John Allen, from his new perch as a Boston Globe columnist, notes recent actions taken in support of Pope Francis by the Pope Emeritus:
First, his closest aide and confidante, German Archbishop Georg Gänswein, gave an interview to the Reuters news agency on Feb. 9 in which he insisted there’s “a good feeling” between Francis and Benedict, and that the two men see one another often.
Second, Benedict XVI made a surprise appearance at a Feb. 22 consistory ceremony in which Francis elevated 19 new cardinals into the church’s most exclusive club, sitting in the front row and beaming during the event.
When Francis made his way over to wrap Benedict in a hug, the pope emeritus removed his white zucchetto, a skullcap that’s one of the symbols of the papal office — a small gesture that told insiders he was acknowledging Francis as the new boss.
Third, Benedict responded in writing to questions by veteran Italian journalist Andrea Tornielli concerning speculation that he’d been pressured to step down and therefore his resignation was invalid under church law. Following that reasoning to its logical conclusion, it would suggest that Francis isn’t really the pope.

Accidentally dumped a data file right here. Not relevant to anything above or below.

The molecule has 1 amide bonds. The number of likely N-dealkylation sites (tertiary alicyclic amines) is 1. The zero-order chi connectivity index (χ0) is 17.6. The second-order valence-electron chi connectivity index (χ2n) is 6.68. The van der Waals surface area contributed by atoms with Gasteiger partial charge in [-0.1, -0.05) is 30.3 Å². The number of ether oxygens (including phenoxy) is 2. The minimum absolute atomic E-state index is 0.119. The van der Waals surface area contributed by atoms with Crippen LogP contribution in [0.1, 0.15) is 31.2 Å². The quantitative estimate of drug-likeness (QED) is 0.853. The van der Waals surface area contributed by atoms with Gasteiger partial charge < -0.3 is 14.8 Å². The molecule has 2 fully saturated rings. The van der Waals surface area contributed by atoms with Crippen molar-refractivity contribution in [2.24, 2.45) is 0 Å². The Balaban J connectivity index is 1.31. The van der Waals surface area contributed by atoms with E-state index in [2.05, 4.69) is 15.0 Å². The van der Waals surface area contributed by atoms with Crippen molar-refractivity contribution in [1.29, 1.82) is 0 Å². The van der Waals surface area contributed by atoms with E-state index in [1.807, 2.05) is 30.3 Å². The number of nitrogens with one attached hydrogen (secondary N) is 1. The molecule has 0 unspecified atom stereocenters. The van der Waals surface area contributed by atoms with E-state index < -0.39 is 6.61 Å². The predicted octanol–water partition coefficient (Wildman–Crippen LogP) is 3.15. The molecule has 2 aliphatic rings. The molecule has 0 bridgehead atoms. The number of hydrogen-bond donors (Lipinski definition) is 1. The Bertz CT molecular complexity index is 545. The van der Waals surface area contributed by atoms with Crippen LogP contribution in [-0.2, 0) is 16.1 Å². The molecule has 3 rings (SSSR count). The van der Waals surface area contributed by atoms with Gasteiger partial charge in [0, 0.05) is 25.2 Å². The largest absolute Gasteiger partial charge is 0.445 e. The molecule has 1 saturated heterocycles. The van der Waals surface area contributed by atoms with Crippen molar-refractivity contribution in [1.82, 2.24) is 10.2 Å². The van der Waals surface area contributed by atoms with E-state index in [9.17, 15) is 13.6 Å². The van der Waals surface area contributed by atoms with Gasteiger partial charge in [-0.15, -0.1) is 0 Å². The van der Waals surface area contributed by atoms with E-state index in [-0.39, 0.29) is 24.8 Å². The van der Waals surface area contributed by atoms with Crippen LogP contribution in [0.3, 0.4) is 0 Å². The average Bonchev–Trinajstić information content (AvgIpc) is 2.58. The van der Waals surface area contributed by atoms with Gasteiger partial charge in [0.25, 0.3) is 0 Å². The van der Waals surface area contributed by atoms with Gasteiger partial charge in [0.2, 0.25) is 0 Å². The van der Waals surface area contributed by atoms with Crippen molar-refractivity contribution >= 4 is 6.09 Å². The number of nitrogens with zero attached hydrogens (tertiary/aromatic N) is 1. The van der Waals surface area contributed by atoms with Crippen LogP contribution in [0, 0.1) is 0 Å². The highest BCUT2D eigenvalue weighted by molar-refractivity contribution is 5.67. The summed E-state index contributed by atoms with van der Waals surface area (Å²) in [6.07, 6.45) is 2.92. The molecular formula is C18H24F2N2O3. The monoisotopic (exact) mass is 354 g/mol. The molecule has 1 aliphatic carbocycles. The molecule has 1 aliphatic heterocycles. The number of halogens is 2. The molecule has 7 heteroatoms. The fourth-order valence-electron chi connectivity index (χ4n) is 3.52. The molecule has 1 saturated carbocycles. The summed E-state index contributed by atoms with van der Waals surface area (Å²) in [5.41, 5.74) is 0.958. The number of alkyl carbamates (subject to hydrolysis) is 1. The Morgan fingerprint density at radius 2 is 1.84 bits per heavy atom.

Benedict dismissed the hypothesis as “simply absurd.”
“I took this step in full awareness of its gravity and novelty but with profound serenity of spirit,” Benedict wrote in comments published Feb. 26. “Loving the church also means having the courage to make difficult, painful choices, always keeping the good of the church in mind and not ourselves.”
Fourth, Gänswein, who still acts as Benedict’s private secretary and who lives with the former pope in a monastery on Vatican grounds, gave another interview to the Washington Post in which he said the two pontiffs didn’t know one another well at the beginning but are becoming steadily closer.
Go here to read the rest. Now, just imagine if the Pope Emeritus were right now airing differences he had with Pope Francis and imagine the chaos within the Church that would result. That possibility, along with many other reasons, is why PopeWatch believes the retirement of a Pope is a very bad idea and hopes that Pope Benedict’s retirement will not be something his successors emulate.